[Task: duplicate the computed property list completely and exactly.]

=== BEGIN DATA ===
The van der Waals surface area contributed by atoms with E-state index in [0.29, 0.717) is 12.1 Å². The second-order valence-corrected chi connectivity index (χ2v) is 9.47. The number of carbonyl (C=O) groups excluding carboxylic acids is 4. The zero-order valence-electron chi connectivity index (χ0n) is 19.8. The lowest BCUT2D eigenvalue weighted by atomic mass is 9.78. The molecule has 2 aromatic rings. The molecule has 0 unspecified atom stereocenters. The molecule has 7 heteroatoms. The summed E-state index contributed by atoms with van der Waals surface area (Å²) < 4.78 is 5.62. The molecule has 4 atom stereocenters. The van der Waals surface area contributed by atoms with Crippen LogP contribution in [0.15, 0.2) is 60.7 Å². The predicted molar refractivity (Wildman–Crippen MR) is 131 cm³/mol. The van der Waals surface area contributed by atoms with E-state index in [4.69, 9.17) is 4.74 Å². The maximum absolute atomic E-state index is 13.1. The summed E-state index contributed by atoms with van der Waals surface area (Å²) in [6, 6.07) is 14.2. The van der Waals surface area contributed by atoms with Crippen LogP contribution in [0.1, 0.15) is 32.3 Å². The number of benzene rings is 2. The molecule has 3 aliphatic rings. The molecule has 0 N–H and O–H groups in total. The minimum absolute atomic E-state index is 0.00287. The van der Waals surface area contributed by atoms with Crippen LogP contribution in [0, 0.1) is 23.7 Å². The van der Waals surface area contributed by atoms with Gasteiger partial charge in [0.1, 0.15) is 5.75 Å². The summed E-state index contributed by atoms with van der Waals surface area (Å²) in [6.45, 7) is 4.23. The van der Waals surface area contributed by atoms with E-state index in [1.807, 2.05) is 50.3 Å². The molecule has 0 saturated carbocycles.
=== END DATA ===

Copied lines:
The van der Waals surface area contributed by atoms with E-state index in [0.29, 0.717) is 12.1 Å². The second-order valence-corrected chi connectivity index (χ2v) is 9.47. The number of carbonyl (C=O) groups excluding carboxylic acids is 4. The zero-order valence-electron chi connectivity index (χ0n) is 19.8. The lowest BCUT2D eigenvalue weighted by atomic mass is 9.78. The molecule has 2 aromatic rings. The molecule has 0 unspecified atom stereocenters. The molecule has 7 heteroatoms. The summed E-state index contributed by atoms with van der Waals surface area (Å²) < 4.78 is 5.62. The molecule has 4 atom stereocenters. The van der Waals surface area contributed by atoms with Crippen LogP contribution in [0.15, 0.2) is 60.7 Å². The predicted molar refractivity (Wildman–Crippen MR) is 131 cm³/mol. The van der Waals surface area contributed by atoms with E-state index in [4.69, 9.17) is 4.74 Å². The maximum absolute atomic E-state index is 13.1. The summed E-state index contributed by atoms with van der Waals surface area (Å²) in [6, 6.07) is 14.2. The van der Waals surface area contributed by atoms with Crippen LogP contribution in [0.1, 0.15) is 32.3 Å². The number of benzene rings is 2. The molecule has 3 aliphatic rings. The molecule has 0 N–H and O–H groups in total. The minimum absolute atomic E-state index is 0.00287. The van der Waals surface area contributed by atoms with Crippen LogP contribution in [0, 0.1) is 23.7 Å². The van der Waals surface area contributed by atoms with Gasteiger partial charge in [0.1, 0.15) is 5.75 Å². The summed E-state index contributed by atoms with van der Waals surface area (Å²) in [6.45, 7) is 4.23. The van der Waals surface area contributed by atoms with E-state index in [1.807, 2.05) is 50.3 Å². The molecule has 0 saturated carbocycles.